Wireless Sensor Nets
Naroch was asked to build an energy efficient wireless sensor network capable of supporting up to 2000 nodes.
This design called for low-energy wireless sensors to communicate ambient readings to a Gateway which, through a Raspberry Pi, processes the data and sends it to the cloud via the cellular LTE network. Wireless routers can be added to extend sensor range as needed.
The client was a dealer in a casino who wanted a device to help keep track of the state of the game and the current payout amount for a fast-paced complicated card game. By having the machine keep score, no-one could accuse the dealer of getting it wrong. Naroch designed the product with a large easily-readable colour screen, a numeric keypad for reliable entry of numbers, WiFi connection to the casino's local area network, a rechargeable Lithium-Ion battery recharging from USB, and a real-time clock to keep track of time and date.
Wireless Chemical Sensor
One of our customers wanted a device that would be able to detect the concentration of specific chemicals and measure temperature using a wirelessely connected sensor. Our customer further wanted this device to use minimal energy, as it needed to run for 6 months from a pair of AA batteries. Naroch designed this wireless sensor for our client that would transmit the relevant information to the cloud where it could be seen remotely by the end user. This entailed designing the sensor itself, connecting it to the internet, and using databasing technologies to store this information (historical and current) for reference of the end user. Lastly, Naroch developed a web-interface for the client to see the prototype in action.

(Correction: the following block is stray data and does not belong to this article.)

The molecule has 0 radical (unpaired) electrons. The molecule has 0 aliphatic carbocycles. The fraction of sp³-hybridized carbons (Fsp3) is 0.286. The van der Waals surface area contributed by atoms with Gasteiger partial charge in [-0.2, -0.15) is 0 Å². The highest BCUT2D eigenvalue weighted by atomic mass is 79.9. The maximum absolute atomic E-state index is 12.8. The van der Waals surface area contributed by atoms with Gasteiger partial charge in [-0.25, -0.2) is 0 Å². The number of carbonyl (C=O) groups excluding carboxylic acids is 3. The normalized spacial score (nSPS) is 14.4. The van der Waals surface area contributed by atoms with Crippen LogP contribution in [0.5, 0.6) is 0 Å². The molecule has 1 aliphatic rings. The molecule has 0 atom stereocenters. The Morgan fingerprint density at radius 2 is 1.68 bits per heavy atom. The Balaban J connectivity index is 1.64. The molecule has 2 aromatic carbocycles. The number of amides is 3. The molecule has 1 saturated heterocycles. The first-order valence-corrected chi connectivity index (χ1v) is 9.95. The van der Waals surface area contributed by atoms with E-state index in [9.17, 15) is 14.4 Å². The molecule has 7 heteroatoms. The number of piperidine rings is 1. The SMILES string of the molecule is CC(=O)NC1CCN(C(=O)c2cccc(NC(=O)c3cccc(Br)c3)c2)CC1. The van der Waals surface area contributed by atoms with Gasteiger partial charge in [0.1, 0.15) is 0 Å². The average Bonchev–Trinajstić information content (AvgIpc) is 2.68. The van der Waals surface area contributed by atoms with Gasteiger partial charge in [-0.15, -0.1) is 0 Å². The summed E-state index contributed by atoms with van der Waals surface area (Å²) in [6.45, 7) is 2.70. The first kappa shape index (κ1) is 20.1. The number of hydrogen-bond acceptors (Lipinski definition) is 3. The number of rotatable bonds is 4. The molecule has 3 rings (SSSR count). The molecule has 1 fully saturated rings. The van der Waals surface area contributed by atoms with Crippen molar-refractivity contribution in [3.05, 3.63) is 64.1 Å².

155 Megabit per Second OC3 Fiber Optic Link
When one of our customers wanted to expand their Wavebridge 500 Free-Space-Optical family to include a 155Mbps OC3 interface, they contacted Naroch Networks. Several months later it was up and running at the customer's site, passing data via a tight light-beam through the air over a 500m distance between two high-rise buildings in downtown Ottawa.
Portable Power Pack
The client had invented a novel type of battery to be used in a 12V portable power pack, but needed Naroch to control the output. Because the output voltage of this type of battery could vary from 12 to 20 volts, which could damage appliances/devices meant to run from a conventional 12V battery, the output voltage had to be limited to 14V, even if the battery voltage was higher. The voltage regulator had to handle peak currents of up to 60Amps, and be able to shut off the current completely when the user pressed the off switch. Other features included over-temperature shutdown, a battery charger, and a bar-graph showing remaining battery life.